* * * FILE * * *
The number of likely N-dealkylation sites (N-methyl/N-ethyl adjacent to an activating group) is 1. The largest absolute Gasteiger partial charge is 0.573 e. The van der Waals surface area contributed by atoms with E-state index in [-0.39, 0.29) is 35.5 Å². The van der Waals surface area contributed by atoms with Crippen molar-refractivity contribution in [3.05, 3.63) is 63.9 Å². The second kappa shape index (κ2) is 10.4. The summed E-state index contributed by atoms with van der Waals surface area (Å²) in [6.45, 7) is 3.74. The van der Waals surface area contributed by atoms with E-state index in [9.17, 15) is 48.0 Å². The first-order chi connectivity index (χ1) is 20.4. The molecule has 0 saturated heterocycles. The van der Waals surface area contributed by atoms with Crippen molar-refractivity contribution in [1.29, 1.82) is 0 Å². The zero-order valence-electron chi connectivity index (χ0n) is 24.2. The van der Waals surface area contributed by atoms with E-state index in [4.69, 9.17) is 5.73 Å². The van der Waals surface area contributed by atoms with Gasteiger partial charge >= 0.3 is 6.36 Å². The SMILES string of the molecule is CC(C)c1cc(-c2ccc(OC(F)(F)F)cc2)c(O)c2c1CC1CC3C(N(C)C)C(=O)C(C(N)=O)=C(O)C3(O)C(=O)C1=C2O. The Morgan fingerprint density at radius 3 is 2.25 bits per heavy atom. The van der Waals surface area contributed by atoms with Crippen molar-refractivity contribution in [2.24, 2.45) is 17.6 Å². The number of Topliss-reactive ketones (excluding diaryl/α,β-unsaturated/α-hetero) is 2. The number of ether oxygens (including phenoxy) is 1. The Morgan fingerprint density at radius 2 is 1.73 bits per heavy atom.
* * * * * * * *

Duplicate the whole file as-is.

The number of likely N-dealkylation sites (N-methyl/N-ethyl adjacent to an activating group) is 1. The largest absolute Gasteiger partial charge is 0.573 e. The van der Waals surface area contributed by atoms with E-state index in [-0.39, 0.29) is 35.5 Å². The van der Waals surface area contributed by atoms with Crippen molar-refractivity contribution in [3.05, 3.63) is 63.9 Å². The second kappa shape index (κ2) is 10.4. The summed E-state index contributed by atoms with van der Waals surface area (Å²) in [6.45, 7) is 3.74. The van der Waals surface area contributed by atoms with E-state index in [9.17, 15) is 48.0 Å². The first-order chi connectivity index (χ1) is 20.4. The molecule has 0 saturated heterocycles. The van der Waals surface area contributed by atoms with Crippen molar-refractivity contribution in [1.29, 1.82) is 0 Å². The zero-order valence-electron chi connectivity index (χ0n) is 24.2. The van der Waals surface area contributed by atoms with E-state index in [4.69, 9.17) is 5.73 Å². The van der Waals surface area contributed by atoms with Gasteiger partial charge >= 0.3 is 6.36 Å². The SMILES string of the molecule is CC(C)c1cc(-c2ccc(OC(F)(F)F)cc2)c(O)c2c1CC1CC3C(N(C)C)C(=O)C(C(N)=O)=C(O)C3(O)C(=O)C1=C2O. The Morgan fingerprint density at radius 3 is 2.25 bits per heavy atom. The van der Waals surface area contributed by atoms with Crippen molar-refractivity contribution in [2.24, 2.45) is 17.6 Å². The number of Topliss-reactive ketones (excluding diaryl/α,β-unsaturated/α-hetero) is 2. The number of ether oxygens (including phenoxy) is 1. The Morgan fingerprint density at radius 2 is 1.73 bits per heavy atom.